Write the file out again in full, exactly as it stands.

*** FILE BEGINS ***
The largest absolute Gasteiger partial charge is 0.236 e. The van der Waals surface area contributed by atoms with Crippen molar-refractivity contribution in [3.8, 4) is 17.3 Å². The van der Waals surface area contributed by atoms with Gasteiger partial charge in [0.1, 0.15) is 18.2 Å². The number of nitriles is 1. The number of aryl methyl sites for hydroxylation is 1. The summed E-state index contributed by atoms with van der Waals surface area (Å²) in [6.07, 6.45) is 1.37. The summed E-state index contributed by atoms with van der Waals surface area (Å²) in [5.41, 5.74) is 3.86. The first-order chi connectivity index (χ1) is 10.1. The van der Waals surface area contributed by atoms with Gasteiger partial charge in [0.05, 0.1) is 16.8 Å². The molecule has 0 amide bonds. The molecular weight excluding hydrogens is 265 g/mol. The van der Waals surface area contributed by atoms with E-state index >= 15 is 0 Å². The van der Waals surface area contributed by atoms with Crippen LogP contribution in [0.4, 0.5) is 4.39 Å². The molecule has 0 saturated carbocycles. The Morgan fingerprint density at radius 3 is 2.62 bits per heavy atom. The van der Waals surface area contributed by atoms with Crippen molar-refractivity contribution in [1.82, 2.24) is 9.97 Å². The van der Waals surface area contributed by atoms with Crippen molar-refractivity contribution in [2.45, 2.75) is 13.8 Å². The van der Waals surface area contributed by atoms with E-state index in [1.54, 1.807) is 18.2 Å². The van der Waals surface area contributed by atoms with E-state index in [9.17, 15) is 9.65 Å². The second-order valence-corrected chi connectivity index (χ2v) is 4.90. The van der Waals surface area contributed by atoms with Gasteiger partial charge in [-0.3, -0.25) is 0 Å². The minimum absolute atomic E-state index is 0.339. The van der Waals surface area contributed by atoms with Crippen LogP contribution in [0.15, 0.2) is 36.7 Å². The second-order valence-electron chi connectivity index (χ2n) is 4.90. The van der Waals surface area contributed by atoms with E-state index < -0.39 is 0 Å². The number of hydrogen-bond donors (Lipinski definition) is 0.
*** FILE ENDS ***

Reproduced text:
The largest absolute Gasteiger partial charge is 0.236 e. The van der Waals surface area contributed by atoms with Crippen molar-refractivity contribution in [3.8, 4) is 17.3 Å². The van der Waals surface area contributed by atoms with Gasteiger partial charge in [0.1, 0.15) is 18.2 Å². The number of nitriles is 1. The number of aryl methyl sites for hydroxylation is 1. The summed E-state index contributed by atoms with van der Waals surface area (Å²) in [6.07, 6.45) is 1.37. The summed E-state index contributed by atoms with van der Waals surface area (Å²) in [5.41, 5.74) is 3.86. The first-order chi connectivity index (χ1) is 10.1. The van der Waals surface area contributed by atoms with Gasteiger partial charge in [0.05, 0.1) is 16.8 Å². The molecule has 0 amide bonds. The molecular weight excluding hydrogens is 265 g/mol. The van der Waals surface area contributed by atoms with E-state index >= 15 is 0 Å². The van der Waals surface area contributed by atoms with Crippen LogP contribution in [0.4, 0.5) is 4.39 Å². The molecule has 0 saturated carbocycles. The Morgan fingerprint density at radius 3 is 2.62 bits per heavy atom. The van der Waals surface area contributed by atoms with Crippen molar-refractivity contribution in [1.82, 2.24) is 9.97 Å². The van der Waals surface area contributed by atoms with Crippen molar-refractivity contribution in [2.45, 2.75) is 13.8 Å². The van der Waals surface area contributed by atoms with E-state index in [1.54, 1.807) is 18.2 Å². The van der Waals surface area contributed by atoms with E-state index in [9.17, 15) is 9.65 Å². The second-order valence-corrected chi connectivity index (χ2v) is 4.90. The van der Waals surface area contributed by atoms with Gasteiger partial charge in [-0.3, -0.25) is 0 Å². The minimum absolute atomic E-state index is 0.339. The van der Waals surface area contributed by atoms with Crippen LogP contribution in [0.15, 0.2) is 36.7 Å². The second-order valence-electron chi connectivity index (χ2n) is 4.90. The van der Waals surface area contributed by atoms with E-state index < -0.39 is 0 Å². The number of hydrogen-bond donors (Lipinski definition) is 0.